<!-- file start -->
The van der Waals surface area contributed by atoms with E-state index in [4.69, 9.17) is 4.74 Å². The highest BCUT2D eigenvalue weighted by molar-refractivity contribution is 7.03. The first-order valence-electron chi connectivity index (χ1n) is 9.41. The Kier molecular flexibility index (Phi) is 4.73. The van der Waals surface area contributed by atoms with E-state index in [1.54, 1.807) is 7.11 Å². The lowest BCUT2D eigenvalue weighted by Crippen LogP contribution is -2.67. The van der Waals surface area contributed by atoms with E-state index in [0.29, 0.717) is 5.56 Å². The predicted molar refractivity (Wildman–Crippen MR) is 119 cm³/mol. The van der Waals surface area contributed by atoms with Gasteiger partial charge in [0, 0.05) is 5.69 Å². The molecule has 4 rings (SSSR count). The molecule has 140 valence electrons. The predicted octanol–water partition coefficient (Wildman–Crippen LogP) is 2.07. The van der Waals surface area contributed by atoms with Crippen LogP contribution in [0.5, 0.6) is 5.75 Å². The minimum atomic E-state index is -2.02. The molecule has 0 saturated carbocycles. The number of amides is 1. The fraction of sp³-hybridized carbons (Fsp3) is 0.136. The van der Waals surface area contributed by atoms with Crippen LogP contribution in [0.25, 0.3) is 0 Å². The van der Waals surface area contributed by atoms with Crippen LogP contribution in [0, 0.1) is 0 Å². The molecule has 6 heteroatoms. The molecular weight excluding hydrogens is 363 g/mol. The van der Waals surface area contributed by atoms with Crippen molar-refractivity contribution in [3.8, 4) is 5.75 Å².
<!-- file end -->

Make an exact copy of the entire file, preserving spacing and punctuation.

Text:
The van der Waals surface area contributed by atoms with E-state index in [4.69, 9.17) is 4.74 Å². The highest BCUT2D eigenvalue weighted by molar-refractivity contribution is 7.03. The first-order valence-electron chi connectivity index (χ1n) is 9.41. The Kier molecular flexibility index (Phi) is 4.73. The van der Waals surface area contributed by atoms with E-state index in [1.54, 1.807) is 7.11 Å². The lowest BCUT2D eigenvalue weighted by Crippen LogP contribution is -2.67. The van der Waals surface area contributed by atoms with E-state index in [0.29, 0.717) is 5.56 Å². The predicted molar refractivity (Wildman–Crippen MR) is 119 cm³/mol. The van der Waals surface area contributed by atoms with Gasteiger partial charge in [0, 0.05) is 5.69 Å². The molecule has 4 rings (SSSR count). The molecule has 140 valence electrons. The predicted octanol–water partition coefficient (Wildman–Crippen LogP) is 2.07. The van der Waals surface area contributed by atoms with Crippen LogP contribution in [0.5, 0.6) is 5.75 Å². The minimum atomic E-state index is -2.02. The molecule has 0 saturated carbocycles. The number of amides is 1. The fraction of sp³-hybridized carbons (Fsp3) is 0.136. The van der Waals surface area contributed by atoms with Crippen LogP contribution in [0.25, 0.3) is 0 Å². The van der Waals surface area contributed by atoms with Crippen LogP contribution in [0, 0.1) is 0 Å². The molecule has 6 heteroatoms. The molecular weight excluding hydrogens is 363 g/mol. The van der Waals surface area contributed by atoms with Crippen molar-refractivity contribution in [3.8, 4) is 5.75 Å².